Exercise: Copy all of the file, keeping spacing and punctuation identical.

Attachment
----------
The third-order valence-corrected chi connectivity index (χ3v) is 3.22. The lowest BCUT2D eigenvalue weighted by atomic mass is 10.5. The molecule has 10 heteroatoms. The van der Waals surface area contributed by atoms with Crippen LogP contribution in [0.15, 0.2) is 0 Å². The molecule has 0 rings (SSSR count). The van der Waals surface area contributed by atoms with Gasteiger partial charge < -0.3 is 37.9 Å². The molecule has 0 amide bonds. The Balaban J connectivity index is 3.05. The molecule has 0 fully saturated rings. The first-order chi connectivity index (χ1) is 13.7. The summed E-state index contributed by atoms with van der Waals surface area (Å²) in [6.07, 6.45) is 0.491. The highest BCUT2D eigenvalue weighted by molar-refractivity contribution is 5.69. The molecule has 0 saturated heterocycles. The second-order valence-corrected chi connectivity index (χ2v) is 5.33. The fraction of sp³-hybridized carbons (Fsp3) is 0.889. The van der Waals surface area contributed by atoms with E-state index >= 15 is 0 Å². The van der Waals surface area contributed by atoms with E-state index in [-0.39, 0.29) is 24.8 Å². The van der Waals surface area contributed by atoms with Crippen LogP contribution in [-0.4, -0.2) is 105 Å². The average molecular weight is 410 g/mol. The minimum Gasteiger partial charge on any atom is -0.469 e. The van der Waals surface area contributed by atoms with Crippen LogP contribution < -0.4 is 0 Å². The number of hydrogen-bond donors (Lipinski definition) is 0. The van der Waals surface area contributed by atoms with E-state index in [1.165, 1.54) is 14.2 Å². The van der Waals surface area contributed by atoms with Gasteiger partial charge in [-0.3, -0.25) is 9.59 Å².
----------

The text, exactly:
The third-order valence-corrected chi connectivity index (χ3v) is 3.22. The lowest BCUT2D eigenvalue weighted by atomic mass is 10.5. The molecule has 10 heteroatoms. The van der Waals surface area contributed by atoms with Crippen LogP contribution in [0.15, 0.2) is 0 Å². The molecule has 0 rings (SSSR count). The van der Waals surface area contributed by atoms with Gasteiger partial charge < -0.3 is 37.9 Å². The molecule has 0 amide bonds. The Balaban J connectivity index is 3.05. The molecule has 0 fully saturated rings. The first-order chi connectivity index (χ1) is 13.7. The summed E-state index contributed by atoms with van der Waals surface area (Å²) in [6.07, 6.45) is 0.491. The highest BCUT2D eigenvalue weighted by molar-refractivity contribution is 5.69. The molecule has 0 saturated heterocycles. The second-order valence-corrected chi connectivity index (χ2v) is 5.33. The fraction of sp³-hybridized carbons (Fsp3) is 0.889. The van der Waals surface area contributed by atoms with E-state index >= 15 is 0 Å². The van der Waals surface area contributed by atoms with E-state index in [-0.39, 0.29) is 24.8 Å². The van der Waals surface area contributed by atoms with Crippen LogP contribution in [-0.4, -0.2) is 105 Å². The average molecular weight is 410 g/mol. The minimum Gasteiger partial charge on any atom is -0.469 e. The van der Waals surface area contributed by atoms with Crippen LogP contribution < -0.4 is 0 Å². The number of hydrogen-bond donors (Lipinski definition) is 0. The van der Waals surface area contributed by atoms with E-state index in [1.165, 1.54) is 14.2 Å². The van der Waals surface area contributed by atoms with Gasteiger partial charge in [-0.3, -0.25) is 9.59 Å².